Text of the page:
Skip to main content

Good Morning Starshine

Well after a month and a half of sharing one car in our family (hubby's car is in the shop till the end of Sept because a part we need is on backorder due to the SAAB bankruptcy), I am here to update you on the benefits of the arrangement. Yes, benefits. Can you believe you just read that? It didn't seem like it was going to provide any benefits at first and I spent the first week or two complaining and whining about the suffering I was forced to endure. But I've changed my tune and I'd like to sing it for you now.

1. I have always been a person lacking self-discipline who got up whenever I felt like it (i have flexible work hours).  This has caused problems for me because fitness regimens, breakfast schedules, making time to walk the dogs, and lunch making (to save $$) all depend on a reliable and consistent morning routine. And yet it's so hard for an undisciplined person to gain discipline unless it's imposed from the outside for a time (during which it eventually internalizes). True, technically no one is holding a gun to my head and making me get up at 4am but if I don't get up early enough to ride to the train station with hubby, I have to either call in sick to work or walk a couple miles to the train station. So there's that pressure to get up on time and it's been good for me as I've now got a consistent morning routine going and my health, our pets, and our finances are benefiting from it. 

2. Gone is the decades long argument between hubby and I about when to go to bed. I have always enjoyed going to bed later while he has preferred to get his head on a pillow no later than 9 pm. I would stay up till 11pm or midnight or later, but even if I went to another room to keep from disturbing him I would inadvertently wake him up when I eventually crawled into bed (he's a light sleeper). I pointed out that likewise he would wake me inadvertently in the early a.m. when he got out of bed. So we were both disturbed by each other's habits. And round and round we've gone in this argument for SIXTEEN years with no easy resolution for two stubborn people. Now that I'm getting up at 4am each morning I have no interest in or ability to stay up past 9pm on weeknights. So just like that *poof* the infighting is over on this thorny subject.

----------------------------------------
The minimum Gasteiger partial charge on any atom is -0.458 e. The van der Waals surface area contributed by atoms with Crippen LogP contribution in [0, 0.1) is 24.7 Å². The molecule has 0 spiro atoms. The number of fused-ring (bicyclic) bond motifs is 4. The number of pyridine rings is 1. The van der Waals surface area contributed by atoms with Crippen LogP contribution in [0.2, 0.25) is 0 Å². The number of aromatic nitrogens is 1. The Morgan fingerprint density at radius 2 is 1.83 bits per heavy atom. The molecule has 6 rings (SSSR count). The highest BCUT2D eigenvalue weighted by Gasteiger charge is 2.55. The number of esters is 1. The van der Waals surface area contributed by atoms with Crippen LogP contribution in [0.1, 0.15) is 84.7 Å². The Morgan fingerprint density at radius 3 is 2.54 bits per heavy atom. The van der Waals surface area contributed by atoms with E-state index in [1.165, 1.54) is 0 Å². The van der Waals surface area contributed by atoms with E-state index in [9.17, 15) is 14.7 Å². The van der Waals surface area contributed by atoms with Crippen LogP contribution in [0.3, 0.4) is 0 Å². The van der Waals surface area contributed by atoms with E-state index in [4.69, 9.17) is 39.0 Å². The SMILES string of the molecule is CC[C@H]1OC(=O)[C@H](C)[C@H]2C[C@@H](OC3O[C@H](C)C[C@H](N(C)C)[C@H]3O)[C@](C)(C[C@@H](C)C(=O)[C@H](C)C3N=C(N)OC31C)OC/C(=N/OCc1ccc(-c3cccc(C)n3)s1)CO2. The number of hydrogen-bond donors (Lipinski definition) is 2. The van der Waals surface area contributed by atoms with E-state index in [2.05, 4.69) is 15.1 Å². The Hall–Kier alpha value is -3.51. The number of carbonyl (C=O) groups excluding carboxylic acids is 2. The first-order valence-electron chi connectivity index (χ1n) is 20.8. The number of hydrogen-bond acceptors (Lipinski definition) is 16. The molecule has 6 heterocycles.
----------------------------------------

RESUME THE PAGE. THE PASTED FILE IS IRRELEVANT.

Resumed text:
3. I am slowly turning into a morning person. I thought this morning vs night person thing was a fixed trait, but it seems to be mold-able with enough effort. And this is a benefit because being awake in the wee hours is truly awesome! I get to watch the sunrise every morning. I get to run in the streets when it is cool and breezy and deserted, which so peaceful. I have time to prep casseroles or the crockpot for the day's dinner if needed. And I get to do those things with energy and joy, no longer feeling irritable when getting up early. I am still suffering under the side effects - namely afternoon fatigue between 3 and 5pm- but I think they will fade over time (hopefully).

4. We are saving money on gas. Jon disputes whether we are really driving less just because we are down to one car but I am certain it is so. Knowing that we only have one car makes me more reluctant to schedule a lot of extra activities because I don't want to leave hubby stranded without vehicle. So I try to limit my driving trips and when I do go out I try to combine a lot of errands into one trip.